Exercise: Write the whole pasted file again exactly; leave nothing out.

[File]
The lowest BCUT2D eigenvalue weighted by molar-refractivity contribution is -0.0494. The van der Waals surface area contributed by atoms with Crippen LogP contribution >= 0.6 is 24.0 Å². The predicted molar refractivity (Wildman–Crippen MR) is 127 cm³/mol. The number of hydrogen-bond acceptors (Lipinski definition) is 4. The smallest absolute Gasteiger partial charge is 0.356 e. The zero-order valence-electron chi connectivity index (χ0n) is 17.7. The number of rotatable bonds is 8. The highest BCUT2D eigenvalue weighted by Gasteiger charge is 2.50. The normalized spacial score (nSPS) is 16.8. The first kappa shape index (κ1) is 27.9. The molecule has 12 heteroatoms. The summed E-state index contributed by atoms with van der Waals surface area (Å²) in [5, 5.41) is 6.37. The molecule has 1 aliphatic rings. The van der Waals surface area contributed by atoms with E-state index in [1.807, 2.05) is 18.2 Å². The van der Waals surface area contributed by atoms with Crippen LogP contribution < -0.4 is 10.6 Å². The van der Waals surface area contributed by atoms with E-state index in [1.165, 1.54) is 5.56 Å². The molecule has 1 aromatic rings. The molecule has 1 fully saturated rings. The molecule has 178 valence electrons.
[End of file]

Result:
The lowest BCUT2D eigenvalue weighted by molar-refractivity contribution is -0.0494. The van der Waals surface area contributed by atoms with Crippen LogP contribution >= 0.6 is 24.0 Å². The predicted molar refractivity (Wildman–Crippen MR) is 127 cm³/mol. The number of hydrogen-bond acceptors (Lipinski definition) is 4. The smallest absolute Gasteiger partial charge is 0.356 e. The zero-order valence-electron chi connectivity index (χ0n) is 17.7. The number of rotatable bonds is 8. The highest BCUT2D eigenvalue weighted by Gasteiger charge is 2.50. The normalized spacial score (nSPS) is 16.8. The first kappa shape index (κ1) is 27.9. The molecule has 12 heteroatoms. The summed E-state index contributed by atoms with van der Waals surface area (Å²) in [5, 5.41) is 6.37. The molecule has 1 aliphatic rings. The van der Waals surface area contributed by atoms with E-state index in [1.807, 2.05) is 18.2 Å². The van der Waals surface area contributed by atoms with Crippen LogP contribution < -0.4 is 10.6 Å². The van der Waals surface area contributed by atoms with E-state index in [1.165, 1.54) is 5.56 Å². The molecule has 1 aromatic rings. The molecule has 1 fully saturated rings. The molecule has 178 valence electrons.